Do You Unfriend Someone on Facebook After They Die?
I've told TW that it's perfectly fine for her to use BlogHer Chatter, Twitter and Facebook to notify friends, family, coworkers and acquaintances about my death -- once she makes a couple of phone calls and text messages. We've talked a lot about what should happen to our blogs after we die. We somehow neglected to think really hard about what to do with Facebook after we die. Even though Paula included Facebook in her great post, Managing Your Social Media Afterlife.
I don't particularly care what happens to my Facebook or Twitter accounts after I die, BUT I really don't want my Facebook friends receiving the messages suggesting they contact me -- or help me find friends. Which is exactly what's been happening to TW... one of her co-workers passed away and, fairly regularly, Facebook posts these kinds of action items. It's an uncomfortable feeling. But she says it feels wrong to unfriend someone who has recently died. So she's just kind of stuck.
My mom and my 20 year old daughter were visiting me last week, so I asked what to do about their Facebook accounts if they die. Can I go into their accounts and send everyone a message and then unfriend everyone? Should I try to convince Facebook to shut down their accounts? Or do they want people to receive these "Help Michelle find friends," or "Send Georgeanne a message," reminders until their friends and family members get fed up and block them or unfriend them?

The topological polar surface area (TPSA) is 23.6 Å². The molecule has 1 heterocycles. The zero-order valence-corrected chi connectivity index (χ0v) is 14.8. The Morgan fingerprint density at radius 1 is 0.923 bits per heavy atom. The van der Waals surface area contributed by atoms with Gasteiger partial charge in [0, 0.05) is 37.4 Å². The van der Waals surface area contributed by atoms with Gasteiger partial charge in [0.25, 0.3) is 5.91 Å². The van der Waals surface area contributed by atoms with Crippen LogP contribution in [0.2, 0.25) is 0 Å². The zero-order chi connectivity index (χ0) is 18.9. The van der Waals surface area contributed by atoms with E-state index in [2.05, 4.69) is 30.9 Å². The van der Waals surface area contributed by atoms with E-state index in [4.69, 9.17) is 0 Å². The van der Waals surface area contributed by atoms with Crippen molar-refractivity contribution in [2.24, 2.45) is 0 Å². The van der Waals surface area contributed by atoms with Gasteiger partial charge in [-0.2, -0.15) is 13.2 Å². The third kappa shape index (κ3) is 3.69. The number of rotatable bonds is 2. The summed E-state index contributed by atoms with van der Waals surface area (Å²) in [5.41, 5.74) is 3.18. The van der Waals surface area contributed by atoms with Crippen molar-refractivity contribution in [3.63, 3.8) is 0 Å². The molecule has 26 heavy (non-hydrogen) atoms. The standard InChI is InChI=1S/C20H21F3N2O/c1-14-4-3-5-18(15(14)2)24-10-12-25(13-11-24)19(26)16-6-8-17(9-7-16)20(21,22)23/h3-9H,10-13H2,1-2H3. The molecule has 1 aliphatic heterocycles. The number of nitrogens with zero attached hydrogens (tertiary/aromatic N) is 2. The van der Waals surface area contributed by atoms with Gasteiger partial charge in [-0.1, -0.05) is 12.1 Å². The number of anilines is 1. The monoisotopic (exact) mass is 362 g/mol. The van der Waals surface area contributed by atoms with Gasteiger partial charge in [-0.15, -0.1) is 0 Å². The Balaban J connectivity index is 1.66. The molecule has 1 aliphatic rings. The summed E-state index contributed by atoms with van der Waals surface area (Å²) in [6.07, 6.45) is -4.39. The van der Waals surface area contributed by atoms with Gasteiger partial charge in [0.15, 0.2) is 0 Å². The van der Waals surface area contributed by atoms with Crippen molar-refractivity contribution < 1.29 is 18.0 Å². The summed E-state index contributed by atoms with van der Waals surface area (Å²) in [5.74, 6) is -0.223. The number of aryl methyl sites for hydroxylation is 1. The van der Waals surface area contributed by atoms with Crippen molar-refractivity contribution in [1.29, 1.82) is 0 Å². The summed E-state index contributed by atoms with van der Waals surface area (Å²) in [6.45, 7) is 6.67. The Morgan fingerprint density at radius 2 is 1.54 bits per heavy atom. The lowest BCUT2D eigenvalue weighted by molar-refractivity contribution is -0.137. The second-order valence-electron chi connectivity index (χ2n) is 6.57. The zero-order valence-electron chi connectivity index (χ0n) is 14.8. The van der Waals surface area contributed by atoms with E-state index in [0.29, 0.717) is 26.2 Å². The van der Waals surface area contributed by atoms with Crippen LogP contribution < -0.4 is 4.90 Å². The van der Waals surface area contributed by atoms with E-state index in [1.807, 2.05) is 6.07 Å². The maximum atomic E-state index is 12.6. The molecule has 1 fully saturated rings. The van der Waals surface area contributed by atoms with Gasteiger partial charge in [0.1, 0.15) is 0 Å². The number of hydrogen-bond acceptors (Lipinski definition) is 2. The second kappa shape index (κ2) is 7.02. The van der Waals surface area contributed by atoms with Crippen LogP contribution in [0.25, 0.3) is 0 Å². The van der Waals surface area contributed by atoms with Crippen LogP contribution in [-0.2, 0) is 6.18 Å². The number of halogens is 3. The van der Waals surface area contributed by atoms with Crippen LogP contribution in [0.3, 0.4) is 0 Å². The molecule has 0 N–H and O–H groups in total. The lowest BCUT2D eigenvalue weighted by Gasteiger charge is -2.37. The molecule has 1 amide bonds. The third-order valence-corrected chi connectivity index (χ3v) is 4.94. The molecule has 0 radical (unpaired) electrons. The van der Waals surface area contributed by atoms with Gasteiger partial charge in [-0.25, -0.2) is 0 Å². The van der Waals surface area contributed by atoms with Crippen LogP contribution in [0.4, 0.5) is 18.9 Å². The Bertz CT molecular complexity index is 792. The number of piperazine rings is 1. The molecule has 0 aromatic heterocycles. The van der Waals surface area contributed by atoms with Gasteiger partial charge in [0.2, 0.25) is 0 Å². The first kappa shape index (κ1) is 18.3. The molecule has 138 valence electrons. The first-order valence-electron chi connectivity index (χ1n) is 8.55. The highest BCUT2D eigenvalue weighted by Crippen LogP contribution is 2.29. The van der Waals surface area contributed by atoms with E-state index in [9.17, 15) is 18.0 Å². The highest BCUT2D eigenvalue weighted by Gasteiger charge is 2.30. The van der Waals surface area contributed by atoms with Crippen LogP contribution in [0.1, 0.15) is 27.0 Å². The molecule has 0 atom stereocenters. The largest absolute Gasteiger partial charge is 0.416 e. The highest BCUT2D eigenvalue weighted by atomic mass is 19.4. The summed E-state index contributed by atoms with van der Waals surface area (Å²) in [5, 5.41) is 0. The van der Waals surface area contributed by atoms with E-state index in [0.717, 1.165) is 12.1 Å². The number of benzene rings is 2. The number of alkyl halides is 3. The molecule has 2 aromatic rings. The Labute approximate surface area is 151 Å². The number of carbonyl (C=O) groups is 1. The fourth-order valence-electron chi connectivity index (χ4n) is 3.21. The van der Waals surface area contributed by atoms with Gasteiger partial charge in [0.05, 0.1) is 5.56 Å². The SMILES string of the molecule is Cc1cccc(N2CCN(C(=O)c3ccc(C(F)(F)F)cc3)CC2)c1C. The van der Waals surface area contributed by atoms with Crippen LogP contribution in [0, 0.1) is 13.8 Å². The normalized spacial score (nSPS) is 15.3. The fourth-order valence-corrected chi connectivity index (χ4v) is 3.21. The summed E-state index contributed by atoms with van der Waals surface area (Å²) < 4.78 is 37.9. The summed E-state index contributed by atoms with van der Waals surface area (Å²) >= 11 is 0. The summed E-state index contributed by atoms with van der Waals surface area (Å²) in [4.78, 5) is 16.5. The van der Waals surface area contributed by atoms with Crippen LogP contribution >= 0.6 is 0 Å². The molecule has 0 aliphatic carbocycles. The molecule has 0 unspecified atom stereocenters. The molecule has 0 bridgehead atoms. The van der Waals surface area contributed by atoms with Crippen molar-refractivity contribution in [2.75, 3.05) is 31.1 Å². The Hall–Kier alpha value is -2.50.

Thinking about what to do with our own online content is important but it feels just as important to think about how those automatic action messages will affect those we leave behind.
Do you unfriend someone who has passed away? Or do you just deal with those automated Facebook messages when you get them? How would you like your Facebook presence to be handled once you've died?
BlogHer Community Manager
Life. Flow. Fluctuate.
More Like This
Recent Posts by Denise
Most Popular on BlogHer
Most Popular on Blogging & Social Media
Recent Comments on Blogging & Social Media
By Laurel Regan